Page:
Wireless Electrical and Electromagnetic Pollution News
12 June 2010
Great news! There is no evidence linking cell phone use to brain tumor risk.
What a relief!
But…uh oh…that great news comes from the same people who brought you "Vioxx is safe," and "Keep using Avandia."
So if the FDA is assuring us that cell phones don't cause brain tumors, my response is: "Gulp!"
At face value, the FDA report is actually reassuring.
It's based on a series of international studies called Interphone, coordinated by the World Health Organization. According to WHO officials, Interphone is the largest study to examine cell use and brain cancer, and includes the largest number of users with at least 10 years of radiofrequency exposure from cell phones.
And here's the FDA's quick summary of the results: "The study reported little or no risk of brain tumors for most long-term users of cell phones."
Okay…wait a second. The FDA spin doctors titled their press release "No Evidence Linking Cell Phone Use to Risk of Brain Tumors." But then they say there's "little or no risk."
So, which is it? Little risk, or no risk? And "for most long-term users"? That sounds to me like people ARE at risk if they can't pry the cell away from their ear. And I know LOTS of people like that. I'll bet you do too.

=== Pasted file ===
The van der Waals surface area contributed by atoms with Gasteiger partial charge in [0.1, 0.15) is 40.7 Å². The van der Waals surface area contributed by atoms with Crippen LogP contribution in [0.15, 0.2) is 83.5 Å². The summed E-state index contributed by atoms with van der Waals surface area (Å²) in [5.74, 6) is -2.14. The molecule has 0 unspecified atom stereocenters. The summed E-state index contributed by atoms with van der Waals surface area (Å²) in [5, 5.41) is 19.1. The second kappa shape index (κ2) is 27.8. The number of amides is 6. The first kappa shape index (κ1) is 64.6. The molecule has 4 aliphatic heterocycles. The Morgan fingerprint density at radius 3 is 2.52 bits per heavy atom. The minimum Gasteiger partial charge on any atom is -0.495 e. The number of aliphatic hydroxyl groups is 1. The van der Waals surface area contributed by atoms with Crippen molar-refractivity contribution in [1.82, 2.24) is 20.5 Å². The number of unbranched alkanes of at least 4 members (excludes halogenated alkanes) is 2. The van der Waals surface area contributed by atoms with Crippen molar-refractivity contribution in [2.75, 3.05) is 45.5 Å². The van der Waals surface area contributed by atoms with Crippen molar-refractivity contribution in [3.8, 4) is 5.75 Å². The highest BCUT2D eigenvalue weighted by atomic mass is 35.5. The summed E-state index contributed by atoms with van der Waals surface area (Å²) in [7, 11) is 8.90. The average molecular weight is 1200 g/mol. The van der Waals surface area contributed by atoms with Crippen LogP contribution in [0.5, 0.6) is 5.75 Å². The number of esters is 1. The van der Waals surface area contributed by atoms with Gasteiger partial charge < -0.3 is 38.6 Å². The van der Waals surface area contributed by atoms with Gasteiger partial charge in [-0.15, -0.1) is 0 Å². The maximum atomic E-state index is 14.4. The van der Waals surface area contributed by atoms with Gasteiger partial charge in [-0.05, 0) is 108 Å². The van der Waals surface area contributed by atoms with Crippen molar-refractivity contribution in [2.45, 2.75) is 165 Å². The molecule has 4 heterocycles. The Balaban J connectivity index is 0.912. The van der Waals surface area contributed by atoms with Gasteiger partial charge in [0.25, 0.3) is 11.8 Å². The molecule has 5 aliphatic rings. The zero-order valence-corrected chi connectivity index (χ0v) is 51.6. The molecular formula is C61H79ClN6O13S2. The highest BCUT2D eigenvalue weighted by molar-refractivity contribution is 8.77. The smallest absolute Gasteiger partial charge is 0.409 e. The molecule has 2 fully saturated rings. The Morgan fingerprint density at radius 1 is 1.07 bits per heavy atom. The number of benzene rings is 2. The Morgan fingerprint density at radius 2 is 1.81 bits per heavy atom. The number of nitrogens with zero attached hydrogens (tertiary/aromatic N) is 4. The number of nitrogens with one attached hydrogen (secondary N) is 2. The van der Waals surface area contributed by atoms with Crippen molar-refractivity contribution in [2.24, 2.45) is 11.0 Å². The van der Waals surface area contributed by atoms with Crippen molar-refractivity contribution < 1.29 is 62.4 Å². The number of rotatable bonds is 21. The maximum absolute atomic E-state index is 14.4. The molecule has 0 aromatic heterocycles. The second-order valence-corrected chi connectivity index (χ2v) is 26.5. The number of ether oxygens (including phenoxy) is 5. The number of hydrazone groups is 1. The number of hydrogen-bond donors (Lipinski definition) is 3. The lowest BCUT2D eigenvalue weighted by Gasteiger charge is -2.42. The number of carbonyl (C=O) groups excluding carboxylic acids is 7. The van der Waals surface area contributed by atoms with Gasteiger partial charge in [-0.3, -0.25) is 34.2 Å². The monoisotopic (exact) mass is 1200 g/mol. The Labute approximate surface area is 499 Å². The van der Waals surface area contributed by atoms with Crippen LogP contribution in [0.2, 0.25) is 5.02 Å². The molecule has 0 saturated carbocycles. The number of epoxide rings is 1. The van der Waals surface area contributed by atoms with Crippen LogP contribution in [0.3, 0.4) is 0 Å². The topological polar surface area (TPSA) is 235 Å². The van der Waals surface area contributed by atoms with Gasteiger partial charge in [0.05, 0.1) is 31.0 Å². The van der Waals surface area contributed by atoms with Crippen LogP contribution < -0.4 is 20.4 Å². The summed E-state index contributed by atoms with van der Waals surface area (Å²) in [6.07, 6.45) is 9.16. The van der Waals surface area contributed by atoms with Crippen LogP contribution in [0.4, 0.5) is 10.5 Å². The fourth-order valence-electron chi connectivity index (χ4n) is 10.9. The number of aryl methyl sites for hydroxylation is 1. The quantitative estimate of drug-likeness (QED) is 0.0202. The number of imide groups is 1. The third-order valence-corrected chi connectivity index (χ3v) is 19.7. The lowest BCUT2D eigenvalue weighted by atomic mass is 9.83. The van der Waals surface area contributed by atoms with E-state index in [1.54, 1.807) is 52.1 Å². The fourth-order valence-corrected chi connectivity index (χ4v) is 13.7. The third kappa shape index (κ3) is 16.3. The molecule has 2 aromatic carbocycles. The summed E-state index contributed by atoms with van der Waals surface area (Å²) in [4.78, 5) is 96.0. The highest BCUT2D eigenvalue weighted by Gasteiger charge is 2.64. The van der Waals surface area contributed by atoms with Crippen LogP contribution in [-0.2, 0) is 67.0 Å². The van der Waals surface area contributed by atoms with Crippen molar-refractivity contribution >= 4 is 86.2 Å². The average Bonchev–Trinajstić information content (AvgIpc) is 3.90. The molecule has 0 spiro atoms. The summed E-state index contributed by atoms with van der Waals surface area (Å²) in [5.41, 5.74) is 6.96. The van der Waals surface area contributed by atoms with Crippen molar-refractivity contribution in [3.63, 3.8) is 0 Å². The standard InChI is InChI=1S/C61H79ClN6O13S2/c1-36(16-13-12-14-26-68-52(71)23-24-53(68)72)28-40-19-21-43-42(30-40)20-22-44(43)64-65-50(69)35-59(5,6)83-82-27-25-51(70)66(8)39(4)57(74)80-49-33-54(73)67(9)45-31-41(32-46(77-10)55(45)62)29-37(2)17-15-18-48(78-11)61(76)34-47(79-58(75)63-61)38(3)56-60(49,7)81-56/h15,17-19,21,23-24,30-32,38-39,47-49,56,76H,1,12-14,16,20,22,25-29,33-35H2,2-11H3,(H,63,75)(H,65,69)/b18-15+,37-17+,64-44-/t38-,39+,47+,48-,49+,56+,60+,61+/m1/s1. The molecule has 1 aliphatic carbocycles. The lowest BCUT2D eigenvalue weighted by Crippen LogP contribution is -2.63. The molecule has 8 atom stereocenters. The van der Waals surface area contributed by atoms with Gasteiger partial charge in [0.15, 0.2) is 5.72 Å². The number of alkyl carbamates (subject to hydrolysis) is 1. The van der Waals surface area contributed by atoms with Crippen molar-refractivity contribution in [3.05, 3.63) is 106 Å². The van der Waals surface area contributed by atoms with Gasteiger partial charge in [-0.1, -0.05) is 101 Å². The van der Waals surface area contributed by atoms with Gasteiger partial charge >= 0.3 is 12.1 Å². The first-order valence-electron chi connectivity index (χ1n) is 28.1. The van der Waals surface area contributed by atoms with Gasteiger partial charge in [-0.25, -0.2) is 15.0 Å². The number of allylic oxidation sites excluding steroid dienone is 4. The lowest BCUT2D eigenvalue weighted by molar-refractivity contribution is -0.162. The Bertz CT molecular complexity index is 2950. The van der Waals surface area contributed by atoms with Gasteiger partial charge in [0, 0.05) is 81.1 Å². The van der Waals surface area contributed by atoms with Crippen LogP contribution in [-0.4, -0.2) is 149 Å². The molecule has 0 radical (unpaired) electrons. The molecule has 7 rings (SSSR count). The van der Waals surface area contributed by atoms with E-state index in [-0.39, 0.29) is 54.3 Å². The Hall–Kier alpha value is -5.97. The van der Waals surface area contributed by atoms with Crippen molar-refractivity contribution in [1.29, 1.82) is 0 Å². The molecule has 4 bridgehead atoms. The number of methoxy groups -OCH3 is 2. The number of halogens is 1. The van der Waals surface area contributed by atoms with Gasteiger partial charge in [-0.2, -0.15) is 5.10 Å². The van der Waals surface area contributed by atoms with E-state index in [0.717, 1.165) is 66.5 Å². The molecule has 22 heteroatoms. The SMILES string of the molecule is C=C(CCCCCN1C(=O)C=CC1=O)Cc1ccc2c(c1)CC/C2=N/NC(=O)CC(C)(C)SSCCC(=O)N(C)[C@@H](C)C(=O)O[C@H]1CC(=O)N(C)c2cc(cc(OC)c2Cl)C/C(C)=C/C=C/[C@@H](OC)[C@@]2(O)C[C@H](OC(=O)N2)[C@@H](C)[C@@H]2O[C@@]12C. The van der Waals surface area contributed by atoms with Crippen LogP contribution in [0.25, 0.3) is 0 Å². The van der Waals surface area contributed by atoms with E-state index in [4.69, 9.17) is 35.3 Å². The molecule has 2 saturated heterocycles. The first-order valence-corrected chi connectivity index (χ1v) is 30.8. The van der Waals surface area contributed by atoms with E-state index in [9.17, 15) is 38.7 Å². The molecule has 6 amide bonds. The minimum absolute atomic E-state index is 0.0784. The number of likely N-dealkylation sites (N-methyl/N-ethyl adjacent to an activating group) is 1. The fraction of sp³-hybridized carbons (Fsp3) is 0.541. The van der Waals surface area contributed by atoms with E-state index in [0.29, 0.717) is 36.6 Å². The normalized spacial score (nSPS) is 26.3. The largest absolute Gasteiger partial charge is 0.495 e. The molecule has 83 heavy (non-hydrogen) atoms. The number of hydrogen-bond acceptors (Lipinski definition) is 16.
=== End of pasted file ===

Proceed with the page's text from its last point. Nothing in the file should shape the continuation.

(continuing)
The FDA does this sort of thing all the time. When it comes to delivering news that might be unpleasant for giant corporations (such as Pfizer, or Lilly, or (in this case) Sprint, or ATT) they're as vague as a schoolboy who doesn't want to show his mother a bad report card.
A New York Times article covered the same study and revealed some VERY important points missing from the FDA version.
For starters, Interphone subjects who used cell phones the most had a 40 percent higher risk of giloma, the same type of brain tumor that Senator Kennedy died from. But in FDA World, this is not "evidence" because it doesn't prove that cell use caused the tumors.